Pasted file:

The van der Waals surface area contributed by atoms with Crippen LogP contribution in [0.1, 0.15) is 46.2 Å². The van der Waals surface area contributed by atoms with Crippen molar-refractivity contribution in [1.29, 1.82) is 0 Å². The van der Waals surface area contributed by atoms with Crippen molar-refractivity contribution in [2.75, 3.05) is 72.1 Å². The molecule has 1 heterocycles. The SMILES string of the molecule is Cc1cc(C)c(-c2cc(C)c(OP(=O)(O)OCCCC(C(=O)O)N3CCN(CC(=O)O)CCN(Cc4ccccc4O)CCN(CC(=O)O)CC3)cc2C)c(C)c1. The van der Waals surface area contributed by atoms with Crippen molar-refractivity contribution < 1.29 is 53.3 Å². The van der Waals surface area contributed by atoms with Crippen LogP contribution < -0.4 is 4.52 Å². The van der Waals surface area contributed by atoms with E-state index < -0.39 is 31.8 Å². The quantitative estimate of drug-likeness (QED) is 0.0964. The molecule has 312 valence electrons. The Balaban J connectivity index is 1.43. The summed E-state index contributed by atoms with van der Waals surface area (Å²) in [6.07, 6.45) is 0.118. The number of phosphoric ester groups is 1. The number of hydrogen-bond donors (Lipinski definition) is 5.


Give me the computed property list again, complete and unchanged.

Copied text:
The van der Waals surface area contributed by atoms with Crippen LogP contribution in [0.1, 0.15) is 46.2 Å². The van der Waals surface area contributed by atoms with Crippen molar-refractivity contribution in [1.29, 1.82) is 0 Å². The van der Waals surface area contributed by atoms with Crippen molar-refractivity contribution in [2.75, 3.05) is 72.1 Å². The molecule has 1 heterocycles. The SMILES string of the molecule is Cc1cc(C)c(-c2cc(C)c(OP(=O)(O)OCCCC(C(=O)O)N3CCN(CC(=O)O)CCN(Cc4ccccc4O)CCN(CC(=O)O)CC3)cc2C)c(C)c1. The van der Waals surface area contributed by atoms with Crippen molar-refractivity contribution < 1.29 is 53.3 Å². The van der Waals surface area contributed by atoms with Crippen LogP contribution < -0.4 is 4.52 Å². The van der Waals surface area contributed by atoms with E-state index < -0.39 is 31.8 Å². The quantitative estimate of drug-likeness (QED) is 0.0964. The molecule has 312 valence electrons. The Balaban J connectivity index is 1.43. The summed E-state index contributed by atoms with van der Waals surface area (Å²) in [6.07, 6.45) is 0.118. The number of phosphoric ester groups is 1. The number of hydrogen-bond donors (Lipinski definition) is 5.